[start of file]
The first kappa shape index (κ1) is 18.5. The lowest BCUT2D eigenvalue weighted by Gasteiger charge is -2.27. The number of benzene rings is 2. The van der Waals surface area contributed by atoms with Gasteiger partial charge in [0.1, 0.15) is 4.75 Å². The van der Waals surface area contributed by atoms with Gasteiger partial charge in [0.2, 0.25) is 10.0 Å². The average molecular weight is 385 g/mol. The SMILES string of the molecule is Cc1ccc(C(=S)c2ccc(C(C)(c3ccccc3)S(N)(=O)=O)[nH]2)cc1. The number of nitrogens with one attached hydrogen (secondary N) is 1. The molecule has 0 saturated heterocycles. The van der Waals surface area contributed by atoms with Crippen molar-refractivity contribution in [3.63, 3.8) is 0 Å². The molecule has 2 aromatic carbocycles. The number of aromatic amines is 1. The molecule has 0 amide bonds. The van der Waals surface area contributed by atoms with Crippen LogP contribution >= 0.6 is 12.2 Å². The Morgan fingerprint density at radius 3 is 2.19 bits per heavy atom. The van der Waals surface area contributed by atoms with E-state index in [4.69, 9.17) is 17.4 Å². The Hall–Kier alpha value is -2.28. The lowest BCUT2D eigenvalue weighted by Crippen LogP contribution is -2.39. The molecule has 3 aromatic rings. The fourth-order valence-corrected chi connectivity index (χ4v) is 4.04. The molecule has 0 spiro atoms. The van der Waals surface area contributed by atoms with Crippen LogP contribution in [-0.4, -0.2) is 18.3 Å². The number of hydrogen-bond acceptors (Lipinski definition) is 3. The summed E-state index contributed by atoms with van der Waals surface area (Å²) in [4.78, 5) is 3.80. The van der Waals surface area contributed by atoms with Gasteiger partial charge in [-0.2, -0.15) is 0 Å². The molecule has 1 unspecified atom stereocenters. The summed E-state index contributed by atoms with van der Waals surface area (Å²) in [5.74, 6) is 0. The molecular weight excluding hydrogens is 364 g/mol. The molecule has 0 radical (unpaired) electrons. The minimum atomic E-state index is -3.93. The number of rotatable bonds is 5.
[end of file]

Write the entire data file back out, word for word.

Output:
The first kappa shape index (κ1) is 18.5. The lowest BCUT2D eigenvalue weighted by Gasteiger charge is -2.27. The number of benzene rings is 2. The van der Waals surface area contributed by atoms with Gasteiger partial charge in [0.1, 0.15) is 4.75 Å². The van der Waals surface area contributed by atoms with Gasteiger partial charge in [0.2, 0.25) is 10.0 Å². The average molecular weight is 385 g/mol. The SMILES string of the molecule is Cc1ccc(C(=S)c2ccc(C(C)(c3ccccc3)S(N)(=O)=O)[nH]2)cc1. The number of nitrogens with one attached hydrogen (secondary N) is 1. The molecule has 0 saturated heterocycles. The van der Waals surface area contributed by atoms with Crippen molar-refractivity contribution in [3.63, 3.8) is 0 Å². The molecule has 2 aromatic carbocycles. The number of aromatic amines is 1. The molecule has 0 amide bonds. The van der Waals surface area contributed by atoms with Crippen LogP contribution >= 0.6 is 12.2 Å². The Morgan fingerprint density at radius 3 is 2.19 bits per heavy atom. The van der Waals surface area contributed by atoms with E-state index in [4.69, 9.17) is 17.4 Å². The Hall–Kier alpha value is -2.28. The lowest BCUT2D eigenvalue weighted by Crippen LogP contribution is -2.39. The molecule has 3 aromatic rings. The fourth-order valence-corrected chi connectivity index (χ4v) is 4.04. The molecule has 0 spiro atoms. The van der Waals surface area contributed by atoms with Crippen LogP contribution in [-0.4, -0.2) is 18.3 Å². The number of hydrogen-bond acceptors (Lipinski definition) is 3. The summed E-state index contributed by atoms with van der Waals surface area (Å²) in [4.78, 5) is 3.80. The van der Waals surface area contributed by atoms with Gasteiger partial charge in [-0.2, -0.15) is 0 Å². The molecule has 1 unspecified atom stereocenters. The summed E-state index contributed by atoms with van der Waals surface area (Å²) in [5.74, 6) is 0. The molecular weight excluding hydrogens is 364 g/mol. The molecule has 0 radical (unpaired) electrons. The minimum atomic E-state index is -3.93. The number of rotatable bonds is 5.